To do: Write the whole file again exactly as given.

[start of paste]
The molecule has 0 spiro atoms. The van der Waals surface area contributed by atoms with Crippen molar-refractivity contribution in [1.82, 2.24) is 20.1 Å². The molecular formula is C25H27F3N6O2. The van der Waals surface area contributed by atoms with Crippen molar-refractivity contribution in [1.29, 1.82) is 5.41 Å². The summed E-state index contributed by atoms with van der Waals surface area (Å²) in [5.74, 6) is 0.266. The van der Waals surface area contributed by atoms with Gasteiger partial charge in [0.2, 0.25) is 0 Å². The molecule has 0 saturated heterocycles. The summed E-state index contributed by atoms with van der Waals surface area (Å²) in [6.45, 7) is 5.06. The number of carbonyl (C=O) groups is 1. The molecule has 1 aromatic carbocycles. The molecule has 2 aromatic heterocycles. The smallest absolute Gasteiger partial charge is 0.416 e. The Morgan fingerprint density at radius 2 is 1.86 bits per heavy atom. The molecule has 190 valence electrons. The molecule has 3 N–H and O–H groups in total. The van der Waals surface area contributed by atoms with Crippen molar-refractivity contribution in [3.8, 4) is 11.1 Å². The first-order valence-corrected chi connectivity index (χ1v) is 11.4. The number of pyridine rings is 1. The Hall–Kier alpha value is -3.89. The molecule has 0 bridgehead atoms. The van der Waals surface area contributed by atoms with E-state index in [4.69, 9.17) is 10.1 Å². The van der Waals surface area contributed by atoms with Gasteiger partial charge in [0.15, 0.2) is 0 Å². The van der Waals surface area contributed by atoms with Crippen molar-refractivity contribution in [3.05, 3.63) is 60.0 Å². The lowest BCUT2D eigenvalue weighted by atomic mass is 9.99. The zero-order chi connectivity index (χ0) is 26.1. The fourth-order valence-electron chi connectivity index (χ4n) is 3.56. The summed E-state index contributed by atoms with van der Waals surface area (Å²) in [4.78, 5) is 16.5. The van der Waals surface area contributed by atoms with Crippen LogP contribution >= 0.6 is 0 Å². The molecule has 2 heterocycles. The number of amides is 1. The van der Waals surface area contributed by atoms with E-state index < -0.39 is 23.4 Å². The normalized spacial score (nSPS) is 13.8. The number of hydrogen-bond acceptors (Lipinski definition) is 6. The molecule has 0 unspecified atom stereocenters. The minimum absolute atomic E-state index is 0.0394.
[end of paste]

The molecule has 0 spiro atoms. The van der Waals surface area contributed by atoms with Crippen molar-refractivity contribution in [1.82, 2.24) is 20.1 Å². The molecular formula is C25H27F3N6O2. The van der Waals surface area contributed by atoms with Crippen molar-refractivity contribution in [1.29, 1.82) is 5.41 Å². The summed E-state index contributed by atoms with van der Waals surface area (Å²) in [5.74, 6) is 0.266. The van der Waals surface area contributed by atoms with Gasteiger partial charge in [0.2, 0.25) is 0 Å². The molecule has 0 saturated heterocycles. The summed E-state index contributed by atoms with van der Waals surface area (Å²) in [6.45, 7) is 5.06. The number of carbonyl (C=O) groups is 1. The molecule has 1 aromatic carbocycles. The molecule has 2 aromatic heterocycles. The smallest absolute Gasteiger partial charge is 0.416 e. The Morgan fingerprint density at radius 2 is 1.86 bits per heavy atom. The molecule has 190 valence electrons. The molecule has 3 N–H and O–H groups in total. The van der Waals surface area contributed by atoms with Crippen molar-refractivity contribution in [3.8, 4) is 11.1 Å². The first-order valence-corrected chi connectivity index (χ1v) is 11.4. The number of pyridine rings is 1. The Hall–Kier alpha value is -3.89. The molecule has 0 bridgehead atoms. The van der Waals surface area contributed by atoms with E-state index in [4.69, 9.17) is 10.1 Å². The van der Waals surface area contributed by atoms with Gasteiger partial charge in [0.15, 0.2) is 0 Å². The van der Waals surface area contributed by atoms with Crippen molar-refractivity contribution in [3.05, 3.63) is 60.0 Å². The lowest BCUT2D eigenvalue weighted by atomic mass is 9.99. The zero-order chi connectivity index (χ0) is 26.1. The fourth-order valence-electron chi connectivity index (χ4n) is 3.56. The summed E-state index contributed by atoms with van der Waals surface area (Å²) in [4.78, 5) is 16.5. The van der Waals surface area contributed by atoms with Crippen LogP contribution >= 0.6 is 0 Å². The molecule has 2 heterocycles. The number of amides is 1. The van der Waals surface area contributed by atoms with E-state index < -0.39 is 23.4 Å². The normalized spacial score (nSPS) is 13.8. The number of hydrogen-bond acceptors (Lipinski definition) is 6. The molecule has 0 unspecified atom stereocenters. The minimum absolute atomic E-state index is 0.0394.